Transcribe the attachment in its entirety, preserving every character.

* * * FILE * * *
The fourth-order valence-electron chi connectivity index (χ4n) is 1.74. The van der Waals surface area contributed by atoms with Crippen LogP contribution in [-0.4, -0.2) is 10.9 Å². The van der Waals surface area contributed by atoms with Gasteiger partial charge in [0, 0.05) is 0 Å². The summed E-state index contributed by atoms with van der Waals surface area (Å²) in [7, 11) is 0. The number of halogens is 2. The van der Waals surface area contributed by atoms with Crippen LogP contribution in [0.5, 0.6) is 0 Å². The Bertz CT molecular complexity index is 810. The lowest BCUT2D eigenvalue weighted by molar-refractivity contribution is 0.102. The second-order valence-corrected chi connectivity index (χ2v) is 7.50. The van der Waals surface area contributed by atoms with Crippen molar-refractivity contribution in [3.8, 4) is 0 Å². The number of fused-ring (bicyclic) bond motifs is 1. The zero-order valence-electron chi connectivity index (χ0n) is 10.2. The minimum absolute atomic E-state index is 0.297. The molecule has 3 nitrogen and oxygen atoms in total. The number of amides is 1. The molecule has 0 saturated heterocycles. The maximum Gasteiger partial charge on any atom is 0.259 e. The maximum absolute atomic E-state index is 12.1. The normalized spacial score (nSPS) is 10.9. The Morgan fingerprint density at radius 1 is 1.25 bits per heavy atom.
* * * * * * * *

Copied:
The fourth-order valence-electron chi connectivity index (χ4n) is 1.74. The van der Waals surface area contributed by atoms with Crippen LogP contribution in [-0.4, -0.2) is 10.9 Å². The van der Waals surface area contributed by atoms with Gasteiger partial charge in [0, 0.05) is 0 Å². The summed E-state index contributed by atoms with van der Waals surface area (Å²) in [7, 11) is 0. The number of halogens is 2. The van der Waals surface area contributed by atoms with Crippen LogP contribution in [0.5, 0.6) is 0 Å². The Bertz CT molecular complexity index is 810. The lowest BCUT2D eigenvalue weighted by molar-refractivity contribution is 0.102. The second-order valence-corrected chi connectivity index (χ2v) is 7.50. The van der Waals surface area contributed by atoms with Crippen molar-refractivity contribution in [3.8, 4) is 0 Å². The number of fused-ring (bicyclic) bond motifs is 1. The zero-order valence-electron chi connectivity index (χ0n) is 10.2. The minimum absolute atomic E-state index is 0.297. The molecule has 3 nitrogen and oxygen atoms in total. The number of amides is 1. The molecule has 0 saturated heterocycles. The maximum Gasteiger partial charge on any atom is 0.259 e. The maximum absolute atomic E-state index is 12.1. The normalized spacial score (nSPS) is 10.9. The Morgan fingerprint density at radius 1 is 1.25 bits per heavy atom.